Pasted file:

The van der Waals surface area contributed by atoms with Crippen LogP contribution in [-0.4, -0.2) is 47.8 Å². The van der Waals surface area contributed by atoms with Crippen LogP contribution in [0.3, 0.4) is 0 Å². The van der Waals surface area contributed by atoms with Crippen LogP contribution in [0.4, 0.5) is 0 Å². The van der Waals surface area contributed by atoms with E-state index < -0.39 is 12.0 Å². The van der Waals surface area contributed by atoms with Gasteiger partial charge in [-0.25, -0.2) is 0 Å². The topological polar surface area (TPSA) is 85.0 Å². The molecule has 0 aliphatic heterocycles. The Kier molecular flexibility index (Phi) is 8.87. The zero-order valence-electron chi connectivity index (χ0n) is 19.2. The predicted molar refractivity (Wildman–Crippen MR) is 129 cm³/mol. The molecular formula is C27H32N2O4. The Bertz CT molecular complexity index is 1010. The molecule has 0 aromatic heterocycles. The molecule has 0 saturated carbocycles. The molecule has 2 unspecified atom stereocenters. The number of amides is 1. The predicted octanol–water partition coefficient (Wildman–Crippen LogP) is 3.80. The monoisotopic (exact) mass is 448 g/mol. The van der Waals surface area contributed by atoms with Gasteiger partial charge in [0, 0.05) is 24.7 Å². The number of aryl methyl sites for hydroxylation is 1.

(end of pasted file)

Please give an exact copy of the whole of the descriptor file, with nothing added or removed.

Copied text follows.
The van der Waals surface area contributed by atoms with Crippen LogP contribution in [-0.4, -0.2) is 47.8 Å². The van der Waals surface area contributed by atoms with Crippen LogP contribution in [0.3, 0.4) is 0 Å². The van der Waals surface area contributed by atoms with Crippen LogP contribution in [0.4, 0.5) is 0 Å². The van der Waals surface area contributed by atoms with E-state index < -0.39 is 12.0 Å². The van der Waals surface area contributed by atoms with Gasteiger partial charge in [-0.25, -0.2) is 0 Å². The topological polar surface area (TPSA) is 85.0 Å². The molecule has 0 aliphatic heterocycles. The Kier molecular flexibility index (Phi) is 8.87. The zero-order valence-electron chi connectivity index (χ0n) is 19.2. The predicted molar refractivity (Wildman–Crippen MR) is 129 cm³/mol. The molecular formula is C27H32N2O4. The Bertz CT molecular complexity index is 1010. The molecule has 0 aromatic heterocycles. The molecule has 0 saturated carbocycles. The molecule has 2 unspecified atom stereocenters. The number of amides is 1. The predicted octanol–water partition coefficient (Wildman–Crippen LogP) is 3.80. The monoisotopic (exact) mass is 448 g/mol. The van der Waals surface area contributed by atoms with Gasteiger partial charge in [0, 0.05) is 24.7 Å². The number of aryl methyl sites for hydroxylation is 1.